The sparkle in her eyes

(#FlashFictionFeb Day two of the challenge)

They were back. They had likely never left but Lynn’s recent emergence from an unintended sleeping pill habit gave her seemingly endless hours of darkness in which to watch the sparkles that shot out of the deep corners and recesses of her bedroom closet every night.

She knew not to even attempt trying to discuss them with Walter. He saw them. He saw them and explained them and tied everything up in a tight little Walter-bow. He was a doctor, after all. He dealt in science and fact. He also dealt her a steady stream of brain freezing meds when she talked to him about the sparkles.

Lynn was naïve enough to believe her husband would help her understand the nature of the sparkles. He was a goddamn doctor, wasn’t he? She was certain he saw them because he admitted it to her. He told her, “Lynn, those are bursts of static electricity coming from your closet full of furs and expensive clothes. You know, the ones I buy for you? Should I even bother to take a Viagra tonight, or are we playing crazy again?”

Playing crazy.

Walter’s cold words echoed in her ears as she watched the sparkles whirl and gambol around the closet door. Although she couldn’t seem to focus on any single sparkle long enough to see a form, she knew they were more than static electricity.

Static electricity did not speak. Nor did it tell her things about Walter she should have known but never cared enough to inquire about. Because Walter was a liar, but an incredibly good provider. The less she knew about Walter as an actual person the less she despised his nightly Viagra ritual. He would flourish the medicine bottle like a chalice full of liquid gold and announce his sip from the holy grail of pharmacology to fully indulge in “better life through chemistry.”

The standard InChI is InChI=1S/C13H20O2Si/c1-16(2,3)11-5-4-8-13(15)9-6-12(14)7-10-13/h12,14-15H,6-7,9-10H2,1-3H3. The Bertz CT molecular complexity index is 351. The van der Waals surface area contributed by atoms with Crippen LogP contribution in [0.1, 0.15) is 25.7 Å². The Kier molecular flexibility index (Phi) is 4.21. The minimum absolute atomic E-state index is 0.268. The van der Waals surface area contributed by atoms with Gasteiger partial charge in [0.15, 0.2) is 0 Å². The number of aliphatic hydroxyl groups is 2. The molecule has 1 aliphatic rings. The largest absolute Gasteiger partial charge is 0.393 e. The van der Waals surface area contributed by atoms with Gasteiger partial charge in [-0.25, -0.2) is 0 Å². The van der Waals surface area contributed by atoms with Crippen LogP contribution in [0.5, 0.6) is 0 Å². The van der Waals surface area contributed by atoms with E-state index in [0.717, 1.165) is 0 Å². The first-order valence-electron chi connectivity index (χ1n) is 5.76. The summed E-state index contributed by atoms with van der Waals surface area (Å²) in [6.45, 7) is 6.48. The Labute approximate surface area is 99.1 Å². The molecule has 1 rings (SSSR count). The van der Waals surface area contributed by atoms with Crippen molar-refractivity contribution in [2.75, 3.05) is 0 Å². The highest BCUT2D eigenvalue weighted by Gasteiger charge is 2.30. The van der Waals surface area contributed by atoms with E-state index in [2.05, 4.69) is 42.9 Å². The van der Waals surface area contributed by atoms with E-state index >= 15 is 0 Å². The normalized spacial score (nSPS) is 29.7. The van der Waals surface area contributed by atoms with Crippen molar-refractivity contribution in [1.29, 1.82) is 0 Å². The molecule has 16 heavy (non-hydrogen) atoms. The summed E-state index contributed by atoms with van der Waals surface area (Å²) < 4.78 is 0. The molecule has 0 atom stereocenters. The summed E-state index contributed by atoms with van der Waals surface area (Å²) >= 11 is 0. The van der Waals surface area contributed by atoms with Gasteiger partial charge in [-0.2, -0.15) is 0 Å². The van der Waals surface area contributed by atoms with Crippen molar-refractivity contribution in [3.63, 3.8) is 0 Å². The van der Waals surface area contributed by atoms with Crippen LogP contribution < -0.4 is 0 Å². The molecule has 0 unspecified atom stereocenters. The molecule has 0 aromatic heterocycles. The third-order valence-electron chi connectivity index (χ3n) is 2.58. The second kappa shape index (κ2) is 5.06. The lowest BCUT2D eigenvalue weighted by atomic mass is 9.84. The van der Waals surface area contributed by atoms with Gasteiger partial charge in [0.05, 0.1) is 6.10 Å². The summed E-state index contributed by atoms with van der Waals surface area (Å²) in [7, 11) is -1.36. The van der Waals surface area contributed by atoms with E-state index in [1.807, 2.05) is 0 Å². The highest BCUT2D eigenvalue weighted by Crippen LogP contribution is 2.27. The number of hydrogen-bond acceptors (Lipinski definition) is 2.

It was cute the first time. Endearing, even. But Walter never changed his routine, he never got new material and he never really cared that a 79-year-old year old man with a bad heart shouldn’t be humping like a rabbit every night no matter what chemistry says.

Lynn watched the sparkles fade back into the closet as dawn grabbed the edge of night to drag it away again. Only she and the sparkles knew about Walter’s bad ticker. He was a doctor, for God’s sake, and he hadn’t had a physical since before they got married. That was 10 years ago. Her 30’s had faded into her 40’s quietly while Walter zoomed to the top of the practice earning board. His ex-wife was finally remarried, and he had no children.

No children to claim his enormous wealth. No children to grieve for him. It was all so clear now. And she had the sparkles to thank for it.

Walter came home at the regular time. They ate a regular meal like they did every single regular night of their regular lives. Like clockwork, after his evening cigar and nightcap, he retired to the bedroom. Lynn hoped that just this once he would forgo the Viagra routine. She waited in the hallway, hoping for a change in the cycle of regularity. It might prove the sparkles wrong. It might mean she really was hearing things.

She didn’t have to wait long. The familiar scrape of his nightside table drawer etched her decision firmly in mind. Walter shook the bottle, making the pills rattle like a dog toy. “Lynn, dear? Are you coming to bed? We’d hate to waste an opportunity to live better through chemistry, wouldn’t we?”

Lynn smiled seductively as she sauntered into the bedroom. “Absolutely not, Walter. Take two. I’m feeling wild tonight.”

The End

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As a former transportation industry writer, I learned that a regular paycheck is nice, but writing about something you're no longer interested in is miserable. Apparently, I like writing more than money - so I'm back to freelancing at 52. It's not as altruistic as it sounds, I'm also cranky and difficult and refuse to fit in anymore, making steady employment pesky and potentially dangerous to my psyche.

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